Filename: DiceStats.java

 

Write a program that does the following:

  1. Ask the user to enter how many dice will constitute a roll (Some games require different numbers of dice per turn. Yahtzee takes 5, Monopoly takes 2, etc.).
  2. Ask the user to enter how many rolls they would like to simulate.
  3. Create and use an array to keep track of how many times each possible dice sum appears. Basically, it is a bunch of counters and how many you need depends on how many dice are rolled per “turn.”
  • Hint: The idea is that this array is a frequency array like the example we went over in class (number 7.7 from the array lecture)
  • Hint: You determine how many counters you will need based on the number of dice rolled per turn. The lowest possible total is all 1s, so the number of dice rolled. The highest possible total is all 6s, so it is (6 * number_of_dice). Use this to determine the size of your array.
  1. Use a loop to roll the specified number of dice the desired number of times (and calculate the sum of each roll). Use the array to keep track the number of times each possible sum appears.
  2. Display the results in a table with 3 columns:
  • the die total
  • the number of times that total appeared
  • the percentage of the total rolls that this sum appeared (print the percentage to 2 decimal places)

 

Try to match the sample runs as closely as possible. Since randomness is involved, the number of times each sum appears (and the matching percentages) will be different, but if you use the same number of dice they should be similar to the sample run values (if you roll 2 dice at a time, you should not get a sum of 12 20% of the time, for example)

 

Sample Run 1

(Sample user input is underlined)

 

How many dice will constitute one roll? 2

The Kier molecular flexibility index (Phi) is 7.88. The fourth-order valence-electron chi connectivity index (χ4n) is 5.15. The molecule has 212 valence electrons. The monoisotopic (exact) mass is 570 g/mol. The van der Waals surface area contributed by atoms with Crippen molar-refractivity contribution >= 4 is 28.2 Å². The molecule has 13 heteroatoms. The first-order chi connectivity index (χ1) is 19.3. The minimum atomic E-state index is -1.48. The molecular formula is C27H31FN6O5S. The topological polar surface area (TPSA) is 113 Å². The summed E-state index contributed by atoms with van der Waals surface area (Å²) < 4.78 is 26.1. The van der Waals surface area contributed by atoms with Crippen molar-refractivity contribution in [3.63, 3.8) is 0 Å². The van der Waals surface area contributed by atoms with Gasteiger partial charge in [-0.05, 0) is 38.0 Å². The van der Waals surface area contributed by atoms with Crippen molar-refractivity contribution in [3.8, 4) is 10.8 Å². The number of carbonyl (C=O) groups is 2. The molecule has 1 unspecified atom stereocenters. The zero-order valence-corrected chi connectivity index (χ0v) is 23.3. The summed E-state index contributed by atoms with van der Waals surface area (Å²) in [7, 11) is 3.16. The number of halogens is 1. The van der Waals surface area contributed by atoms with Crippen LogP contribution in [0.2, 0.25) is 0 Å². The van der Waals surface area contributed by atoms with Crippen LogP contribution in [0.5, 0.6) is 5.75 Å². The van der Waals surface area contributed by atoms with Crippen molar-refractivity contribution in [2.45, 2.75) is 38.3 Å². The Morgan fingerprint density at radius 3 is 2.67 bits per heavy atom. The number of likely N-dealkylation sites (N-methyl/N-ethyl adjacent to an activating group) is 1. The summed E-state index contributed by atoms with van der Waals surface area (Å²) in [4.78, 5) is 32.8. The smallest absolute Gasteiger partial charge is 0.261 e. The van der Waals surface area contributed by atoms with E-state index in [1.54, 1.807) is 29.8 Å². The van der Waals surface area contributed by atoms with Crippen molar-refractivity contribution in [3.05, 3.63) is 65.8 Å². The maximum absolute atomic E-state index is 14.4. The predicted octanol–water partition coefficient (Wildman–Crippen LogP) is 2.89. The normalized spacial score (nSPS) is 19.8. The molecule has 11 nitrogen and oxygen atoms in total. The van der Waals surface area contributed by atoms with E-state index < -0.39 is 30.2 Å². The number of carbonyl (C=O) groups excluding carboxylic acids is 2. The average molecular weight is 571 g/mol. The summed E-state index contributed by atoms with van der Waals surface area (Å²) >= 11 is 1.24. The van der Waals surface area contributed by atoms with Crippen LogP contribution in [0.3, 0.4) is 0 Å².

How many rolls? 100000

Sum # of times   Percentage

2   2739         2.74 %

3   5468         5.47 %

4   8365         8.37 %

5   11242        11.24 %

6   13816        13.82 %

7   16779        16.78 %

8   13882        13.88 %

9   11034        11.03 %

10  8316         8.32 %

11  5595         5.60 %

12  2764         2.76 %

 

Sample Run 2

(Sample user input is underlined)

 

How many dice will constitute one roll? 4

How many rolls? 100000

Sum # of times   Percentage

4   83           0.08 %

5   319          0.32 %

6   735          0.74 %

7   1553         1.55 %

8   2655         2.66 %

9   4255         4.26 %

10  6275         6.28 %

11  8161         8.16 %

12  9660         9.66 %

13  10855        10.86 %

14  11200        11.20 %

15  10829        10.83 %

16  9646         9.65 %

17  7865         7.87 %

18  6167         6.17 %

19  4300         4.30 %

20  2685         2.69 %

21  1561         1.56 %

22  799          0.80 %

23  317          0.32 %

24  80           0.08 %

 

 

Compiling

Remember that the compile command is javac at the unix command prompt. Compile your code on linprog.cs.fsu.edu and run your program with the java command.

 

Preparing for Submission

Pack your files into a single jar-file called hw1.jar with the jar utility. To do this on linprog.cs.fsu.edu (or another terminal environment) use the following command:

jar cvf hw1.jar Pi.java Reverse.java DiceStats.java

 

Submitting

I have created a Canvas submission link for the assignment. It is in the Assignments section of the Canvas course site. Submit your hw1.jar file there.